[​IMG]

    Looking at the graph it makes it very clear that taxes are definitely headed upwards, but you are right in that there is definitely more room for the Australian government to move when it comes to upping taxes. Though with GDP likely to fall further over the next year or two, plus taxes needing to be aggressively raised to pay for the increasing debt and welfare for an aging population I'm fully expecting to see Australian taxation get closer to 40 - 50% of GDP by 2020, of which the majority of the responsibility will be placed on the top end of town, which is what most people on these forums are striving to be a part of.


    Yep!

    :D

    I don't believe there is a whole lot of meaning to life. So a life without passions seem pretty pointless to me.
     
  10. joanmc

    joanmc Well-Known Member

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    if at your young age you feel life is pointless the I truly feel sorry for you. Maybe try not to focus on money too much, it is only a tool.:)
     
  11. Chris C

    Chris C Well-Known Member

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    Well my opinion for the last few years has been that the true natural meaning of life is just based around surviving and reproducing (which is true for all organisms on this planet). So for the most part I think the important things in life center around increasing our ability to survive or reproduce.

    Outside of these two things it is all just a big game we play in our own minds to make our lives more challenging because as a species have modified our environment to the point where the whole survival and reproducing part of nature's natural selection process is achieve with virtually not effort on our part. I do however appreciate that there are various levels of surivial and that for most it is not about finding a partner, but rather finding the best partner possible to have the best kids possible.

    So I come from the perspective we are free to make life mean whatever we want it to mean, and if we are free choose what our life means and what we do in it, it's a bit of a tradegy for us not to do something that we are passionate about and inspires us.

    So all in all the only thing that really makes me unhappy is when I know in my heart of heart that I'm not working towards being the best me I can be.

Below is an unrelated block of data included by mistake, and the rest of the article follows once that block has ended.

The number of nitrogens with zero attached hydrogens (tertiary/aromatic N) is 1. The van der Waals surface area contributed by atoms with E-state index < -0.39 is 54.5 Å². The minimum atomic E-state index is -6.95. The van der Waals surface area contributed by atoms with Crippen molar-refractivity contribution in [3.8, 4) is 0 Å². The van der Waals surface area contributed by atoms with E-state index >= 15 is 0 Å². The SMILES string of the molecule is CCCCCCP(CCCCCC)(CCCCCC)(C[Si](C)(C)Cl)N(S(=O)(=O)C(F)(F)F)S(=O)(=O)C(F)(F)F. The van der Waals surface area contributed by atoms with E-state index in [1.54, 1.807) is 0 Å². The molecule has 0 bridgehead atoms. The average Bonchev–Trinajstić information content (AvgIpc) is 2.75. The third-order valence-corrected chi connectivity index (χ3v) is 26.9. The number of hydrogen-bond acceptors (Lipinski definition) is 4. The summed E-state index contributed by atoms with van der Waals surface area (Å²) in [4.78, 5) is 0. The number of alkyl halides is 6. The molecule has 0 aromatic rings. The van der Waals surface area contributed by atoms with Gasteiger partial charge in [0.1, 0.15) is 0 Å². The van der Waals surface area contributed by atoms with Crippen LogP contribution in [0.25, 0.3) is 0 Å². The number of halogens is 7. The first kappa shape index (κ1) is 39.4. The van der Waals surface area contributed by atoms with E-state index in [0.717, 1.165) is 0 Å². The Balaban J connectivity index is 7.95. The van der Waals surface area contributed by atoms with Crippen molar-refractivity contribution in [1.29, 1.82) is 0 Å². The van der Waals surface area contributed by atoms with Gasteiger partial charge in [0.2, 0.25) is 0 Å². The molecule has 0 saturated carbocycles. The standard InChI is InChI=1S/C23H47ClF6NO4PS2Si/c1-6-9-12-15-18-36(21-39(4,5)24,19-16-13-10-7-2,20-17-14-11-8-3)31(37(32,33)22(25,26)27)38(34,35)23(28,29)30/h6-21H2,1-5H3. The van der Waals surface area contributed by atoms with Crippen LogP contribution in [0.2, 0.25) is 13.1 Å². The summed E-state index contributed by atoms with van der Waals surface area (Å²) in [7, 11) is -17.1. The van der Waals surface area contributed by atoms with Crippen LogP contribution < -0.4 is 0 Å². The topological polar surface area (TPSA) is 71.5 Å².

I also believe that happiness is just a choice we make in any given moment, and that there is nothing you can get or place you have to be that will give you happiness. Most of us have either formed stories in our own minds about how having X will give us Y which will allow us to be happy or we have bought into the stories that society has told us that having X, Y and Z will bring happiness. Of course with each achievement comes the inevitable let down where when we still feel empty at the end of the journey.

    :D

    ...anyway this is running along way off the discussion about where the government is going to get all this money from in the future.
     
  12. bigbuddha

    bigbuddha Well-Known Member

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    I think the governments will find the money 3 ways,

    1. Increase taxes - all forms

    2. Borrow more money from china - yes the asia's will rule the economic world

    3. Print more money - print and print and print - it's call the zimbabwe school of economics.
     
  13. Chris C

    Chris C Well-Known Member

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    I think a combination of 1 and 3 is most likely, but no doubt we will also be forced to sell off highly leveraged assets to the highest bidders as well (like China).

    At this stage, if the RBA pursues the direction that the FED, ECB, BoJ and BoE have opted for (ie debt monetisation) then I feel that Australia, like the rest of the developed world is going to experience a period of either high interest rates or high inflation as a result of the printing, obviously the RBA will decide which, but you'd have to think they'd lean towards the inflation side of the equation given that excessively high interest rates in a period where debt level are the highest they have ever been would be disastrous for the economy which would go against the RBA's charter.

    *Note - when I say debt levels are the highest they have ever been I'm not referring to government I'm referring to our total debt.

    Of course if the government takes on debt ultimately that means we'll have to pay more taxes at some point down the line, because last time I checked the government isn't in the business of money, just spreading the wealth.